Why does this matter?
PE is one of the leading causes of maternal death during pregnancy. However, making the diagnosis can be challenging. The d-dimer test has decreased specificity and accuracy during pregnancy, and imaging modalities such as CTPA and ventilation-perfusion (VQ) scanning expose both the fetus and mother to radiation. But what if there was a clinical decision rule that could safely rule out PE in pregnant patients and reduce the rate of CTPA or VQ imaging?

Pregnant with Anticipation: We have been waiting YEARS for this algorithm
This was a prospective international study of 498 pregnant women with suspected PE. The pregnancy-adapted YEARS algorithm (Figure below) was used to guide diagnostic testing and management.

Using this protocol, PE was diagnosed in 4% of patients. CTPA was avoided in 39% of all patients. Only one patient not initially diagnosed with venous thromboembolism was diagnosed with DVT during the 3-month follow-up, and no patients were diagnosed with subsequent PE during follow-up.  The efficiency of the algorithm was highest during the first trimester (when radiation is potentially most detrimental to the developing fetus) and lowest during the third trimester. In total, CTPA was avoided in 65% of patients in the first trimester, 46% in the second trimester, and 32% in the third trimester.  This seems to be a viable clinical decision tool to rule out PE in pregnant patients and safely reduce CTPA use.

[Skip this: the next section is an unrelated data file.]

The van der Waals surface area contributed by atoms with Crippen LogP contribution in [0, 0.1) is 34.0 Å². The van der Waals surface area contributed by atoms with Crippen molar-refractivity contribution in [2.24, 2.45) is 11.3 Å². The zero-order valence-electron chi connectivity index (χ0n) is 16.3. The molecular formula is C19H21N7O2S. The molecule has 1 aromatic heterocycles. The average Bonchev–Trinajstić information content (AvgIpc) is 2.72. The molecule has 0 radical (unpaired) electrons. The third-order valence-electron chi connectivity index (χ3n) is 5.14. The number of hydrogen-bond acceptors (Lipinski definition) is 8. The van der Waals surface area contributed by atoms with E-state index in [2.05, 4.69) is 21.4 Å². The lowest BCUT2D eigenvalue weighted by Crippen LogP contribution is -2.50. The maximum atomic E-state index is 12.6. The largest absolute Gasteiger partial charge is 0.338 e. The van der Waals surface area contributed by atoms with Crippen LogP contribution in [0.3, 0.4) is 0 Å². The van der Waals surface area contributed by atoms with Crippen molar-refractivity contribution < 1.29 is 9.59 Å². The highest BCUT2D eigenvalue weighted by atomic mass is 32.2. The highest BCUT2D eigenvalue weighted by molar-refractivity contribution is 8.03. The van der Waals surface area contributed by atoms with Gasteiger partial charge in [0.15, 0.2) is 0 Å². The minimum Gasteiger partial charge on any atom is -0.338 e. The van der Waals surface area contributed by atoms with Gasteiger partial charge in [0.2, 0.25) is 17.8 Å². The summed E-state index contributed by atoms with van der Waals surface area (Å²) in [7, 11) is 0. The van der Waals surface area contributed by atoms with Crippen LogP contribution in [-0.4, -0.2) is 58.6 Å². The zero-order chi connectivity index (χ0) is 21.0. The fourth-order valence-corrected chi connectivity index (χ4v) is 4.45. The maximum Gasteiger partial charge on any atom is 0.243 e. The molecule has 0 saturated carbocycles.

Pregnancy-Adapted YEARS Algorithm for Diagnosis of Suspected Pulmonary Embolism.  N Engl J Med. 2019 Mar 21;380(12):1139-1149. doi: 10.1056/NEJMoa1813865.

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One thought on “Journal Feed Weekly Wrap-Up”

  1. Thank you for sharing an important Letter to the Editor in referring to the necessity for pelvic exam in symptomatic patients